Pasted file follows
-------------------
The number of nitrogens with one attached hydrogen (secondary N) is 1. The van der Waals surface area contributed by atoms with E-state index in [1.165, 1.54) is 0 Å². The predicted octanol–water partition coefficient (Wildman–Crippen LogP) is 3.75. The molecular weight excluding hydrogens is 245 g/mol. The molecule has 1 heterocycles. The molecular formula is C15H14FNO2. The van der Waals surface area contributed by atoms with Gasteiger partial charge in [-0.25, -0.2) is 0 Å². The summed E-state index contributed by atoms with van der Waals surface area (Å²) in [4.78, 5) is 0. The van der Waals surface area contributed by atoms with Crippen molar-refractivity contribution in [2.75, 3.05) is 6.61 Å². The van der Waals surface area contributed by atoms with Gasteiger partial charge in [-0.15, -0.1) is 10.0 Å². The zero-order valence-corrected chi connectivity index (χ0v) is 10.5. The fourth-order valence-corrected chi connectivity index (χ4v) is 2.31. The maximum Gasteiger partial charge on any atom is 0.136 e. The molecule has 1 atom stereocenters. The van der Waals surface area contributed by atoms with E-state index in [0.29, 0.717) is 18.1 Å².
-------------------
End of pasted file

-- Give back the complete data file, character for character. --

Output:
The number of nitrogens with one attached hydrogen (secondary N) is 1. The van der Waals surface area contributed by atoms with E-state index in [1.165, 1.54) is 0 Å². The predicted octanol–water partition coefficient (Wildman–Crippen LogP) is 3.75. The molecular weight excluding hydrogens is 245 g/mol. The molecule has 1 heterocycles. The molecular formula is C15H14FNO2. The van der Waals surface area contributed by atoms with Gasteiger partial charge in [-0.25, -0.2) is 0 Å². The summed E-state index contributed by atoms with van der Waals surface area (Å²) in [4.78, 5) is 0. The van der Waals surface area contributed by atoms with Crippen molar-refractivity contribution in [2.75, 3.05) is 6.61 Å². The van der Waals surface area contributed by atoms with Gasteiger partial charge in [-0.15, -0.1) is 10.0 Å². The zero-order valence-corrected chi connectivity index (χ0v) is 10.5. The fourth-order valence-corrected chi connectivity index (χ4v) is 2.31. The maximum Gasteiger partial charge on any atom is 0.136 e. The molecule has 1 atom stereocenters. The van der Waals surface area contributed by atoms with E-state index in [0.29, 0.717) is 18.1 Å².